- entrainment units – using a fixed length scale and converting to a mixing timescale requires using the vertical velocity, however this can be tricky when the thermal reverses direction. In other words, the sign of entrainment should not switch when the sign of vertical velocity switches. This isn’t a caveat of the model, just a caveat of the wonky way we need to get around the fact that we don’t know how to diagnose entrainment.
Since the shell acts as a “buffer” to protect the core against the effects of entrainment, I call this model the Buffered Lagrangian Thermal model, or the BLT for short.
I’m not going to post the code here, but I’m happy to share the model code with anyone who is wants to play around with it. Just shoot me an email if you’re interested.
I’ll just briefly talk about some interesting aspects of the model. The plot below shows the cloud height and vertical velocity for four simulations. The values for the entrainment and detrainment rates are fixed.
The blue line shows a thermal without a shell, whereas the red line shows a thermal with a shell. The difference in height and updraft speed is pretty large. The oscillation at the top is just due to the thermal bouncing around it’s level of neutral buoyancy. I actually added a bit of artificial damping for this plot just to damp this oscillation out quicker, but this is actually observed in real clouds. In real clouds, these oscillations probably don’t last long because detainment should become very strong at the level of neutral buoyancy. However, this simple model doesn’t exhibit that behavior.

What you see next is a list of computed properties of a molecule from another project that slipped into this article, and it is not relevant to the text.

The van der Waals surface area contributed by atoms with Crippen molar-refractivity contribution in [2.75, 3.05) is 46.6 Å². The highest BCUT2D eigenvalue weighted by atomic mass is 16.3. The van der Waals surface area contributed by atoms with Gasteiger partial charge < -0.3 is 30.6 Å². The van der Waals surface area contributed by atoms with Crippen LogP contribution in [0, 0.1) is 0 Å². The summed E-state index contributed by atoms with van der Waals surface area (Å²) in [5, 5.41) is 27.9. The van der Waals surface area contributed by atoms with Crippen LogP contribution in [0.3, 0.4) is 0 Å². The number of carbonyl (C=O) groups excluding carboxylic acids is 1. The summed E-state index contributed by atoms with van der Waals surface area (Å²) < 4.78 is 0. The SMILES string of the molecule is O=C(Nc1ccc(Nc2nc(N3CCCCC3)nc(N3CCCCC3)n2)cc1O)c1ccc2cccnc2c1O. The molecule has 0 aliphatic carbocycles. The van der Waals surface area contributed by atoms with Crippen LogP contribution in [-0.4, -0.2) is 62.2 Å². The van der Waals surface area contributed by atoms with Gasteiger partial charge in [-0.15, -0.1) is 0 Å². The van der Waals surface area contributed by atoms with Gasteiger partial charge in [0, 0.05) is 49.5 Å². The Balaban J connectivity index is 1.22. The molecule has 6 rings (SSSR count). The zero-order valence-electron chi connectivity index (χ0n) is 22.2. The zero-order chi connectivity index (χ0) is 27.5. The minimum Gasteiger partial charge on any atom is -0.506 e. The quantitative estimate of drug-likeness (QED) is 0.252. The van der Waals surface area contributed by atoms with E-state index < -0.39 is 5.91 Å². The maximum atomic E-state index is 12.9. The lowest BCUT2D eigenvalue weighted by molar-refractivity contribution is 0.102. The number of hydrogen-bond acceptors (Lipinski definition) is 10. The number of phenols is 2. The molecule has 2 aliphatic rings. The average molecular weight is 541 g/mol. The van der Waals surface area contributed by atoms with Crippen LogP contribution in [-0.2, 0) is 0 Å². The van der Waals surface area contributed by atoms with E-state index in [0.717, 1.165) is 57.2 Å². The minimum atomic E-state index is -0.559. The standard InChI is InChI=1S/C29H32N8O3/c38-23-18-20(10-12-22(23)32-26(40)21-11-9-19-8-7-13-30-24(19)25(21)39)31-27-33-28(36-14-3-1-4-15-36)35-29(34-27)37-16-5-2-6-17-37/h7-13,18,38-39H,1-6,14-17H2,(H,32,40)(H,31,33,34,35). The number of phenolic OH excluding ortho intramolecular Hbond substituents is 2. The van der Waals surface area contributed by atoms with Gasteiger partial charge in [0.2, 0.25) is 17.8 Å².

So the effect of the shell is pretty dramatic, but you might be asking, “couldn’t you get the same result by lowering the entrainment rate?” The answer is… sort of. The dashed blue line shows a thermal with no shell, but lower entrainment. The cloud reaches a similar height as the red line, but velocity and thermodynamic characteristics of the thermal are very different. You might say that they each take a different “thermodynamic path” to get to the same height.
Another interesting aspect of this model is that when the entrainment and detrainment rates are set to different values we can get some interesting sensitivities. The dashed green curve shows an example where the core detrainment is enhanced relative to the core entrainment. The resulting thermal goes almost twice as high! The reason is because the stronger detrainment moistens the shell and further decreases the dilution by entrainment, resulting in a more buoyant thermal.
There a lot of simplifications used in this model, but I’m hoping to build on this idea a bit more and maybe someday use this type of cloud model in a convective parameterization. The most difficult part of doing this is determining how many thermals to “launch” at a time. The size and thermodynamic properties of each thermal also needs to be determined. This is related to the long-standing “closure problem” faced by other convective parameterizations. My hope is that using a different kind of cloud model would inspire a new approach to solving the closure problem.